Nobody pushes cloud computing harder than Google: Gmail, Google Docs, Google Apps, Google this, Google that. It’s all based on a framework of remote resources and an amorphous blob of processing that’s been tuned to spit out whatever we happen to be looking for, accept whatever documents we create, and send email and IM messages. And unlike so many other cloud service providers, Google seems to be accepted in this role, while others inspire skepticism.
Most people have heard Google’s corporate motto, “Do no evil,” which has been challenged again and again, from censorship in China right up to Google Street View cars detecting and cataloging nearby Wi-Fi networks. Google claims the latter was inadvertent, but the company is still in hot water for it.
Nonetheless, Google is going a step further. To feed Google Places, it’s placing cameras in certain public places and establishments, so you’ll be able to view the interior of a restaurant, say, before heading out for dinner. And this seems perfectly fine to most people. I wonder what the reaction would be if Microsoft or Oracle tried the same thing? Would it be all roses and sunshine, or would people look at some crusty, beady-eyed Oracle guy and send him packing?
Somehow, Google has convinced the world that the company isn’t, in fact, evil. That’s despite the fact that Google is the most powerful force on the Internet today — a position that companies with different corporate mentalities might wield like a truncheon.
But Google steps lightly and presumes nothing. The famously sparse home page remains free of ads and clutter — a design so beloved that when Google introduced a Microsoft Bing-like background image a few weeks ago, the Internet exploded with outrage, and the situation was quickly reversed. But screaming about background images is like yelling at a prison guard for the quality of the food: You’re still under lock and key, even if the consistency of the pudding improves.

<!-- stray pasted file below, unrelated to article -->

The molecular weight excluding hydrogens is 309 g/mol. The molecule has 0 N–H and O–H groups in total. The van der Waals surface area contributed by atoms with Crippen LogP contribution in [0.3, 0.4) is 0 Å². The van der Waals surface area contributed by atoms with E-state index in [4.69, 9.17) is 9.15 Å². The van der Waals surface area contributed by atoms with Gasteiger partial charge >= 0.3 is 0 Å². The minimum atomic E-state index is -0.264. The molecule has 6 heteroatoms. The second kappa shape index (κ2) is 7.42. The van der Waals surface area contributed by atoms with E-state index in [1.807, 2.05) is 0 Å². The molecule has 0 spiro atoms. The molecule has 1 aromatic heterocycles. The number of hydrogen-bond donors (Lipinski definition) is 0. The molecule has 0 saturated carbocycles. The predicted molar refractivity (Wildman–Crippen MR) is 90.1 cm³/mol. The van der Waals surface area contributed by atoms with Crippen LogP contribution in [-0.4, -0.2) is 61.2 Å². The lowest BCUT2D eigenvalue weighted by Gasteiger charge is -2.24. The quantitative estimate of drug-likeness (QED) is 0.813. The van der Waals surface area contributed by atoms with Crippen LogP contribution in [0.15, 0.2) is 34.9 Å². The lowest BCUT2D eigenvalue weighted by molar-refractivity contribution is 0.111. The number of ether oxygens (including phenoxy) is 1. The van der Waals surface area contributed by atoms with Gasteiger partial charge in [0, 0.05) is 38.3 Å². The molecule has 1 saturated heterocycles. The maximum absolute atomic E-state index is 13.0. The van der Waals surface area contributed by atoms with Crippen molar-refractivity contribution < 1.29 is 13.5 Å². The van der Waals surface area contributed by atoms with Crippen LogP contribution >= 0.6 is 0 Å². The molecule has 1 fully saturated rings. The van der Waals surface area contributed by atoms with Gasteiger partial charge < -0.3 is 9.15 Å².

Recently I’ve noted how much Facebook knows about you, but make no mistake, Google knows plenty, too. Based on IP information, they know your searches, naturally, but they also know everything you do with Google tools. Planning a trip? They know where you’re going and how you’re getting there if you use Google Maps and directions. Correlate that information with keywords in messages in your Gmail account and you can determine times, companions, specific destinations, the whole works. Use Google Maps on your smartphone and, technically, they could track your progress.
Given the paranoia about so many other intrusions such as government surveillance, snooping bosses, predators, whatever, it’s amazing what Google has gotten away with. We’ve taken the candy, and in return we’ve given up significant levels of privacy to some huge corporate entity that we inexplicably trust not to betray us.
Maybe we trust Google because it has been benevolent in the past — in not “monetizing” when it could have, in promoting open source here and there, and in providing whimsical perks to its employees. Sure, now and again we’ve sucked air and said, “Oops, that was kinda evil.” But strictly speaking, the company hasn’t screwed over enough people to dent its public image. The idea that Microsoft — or even Apple — could ever make that same claim is almost comical.
Google also has the benefit of being constantly available. Can you even recall the last time that Google Search was unavailable or down? Some apps have had snafus in the past — notably Gmail — but the Google main page has always been ready for service, fast as you please. And that impeccable reliability may have more to do with why folks trust Google with their details, documents, pictures, videos, and so on than anything else.
Me, I don’t trust the cloud. I don’t know that I ever will. Yet I have a Gmail account and I use Google Maps and a variety of other Google tools all the time. At this point in the evolution of the Internet, it’s impossible not to. Let’s just hope that those in control of our information can truly be trusted to do the right thing. Hope, in the end, is all we can do.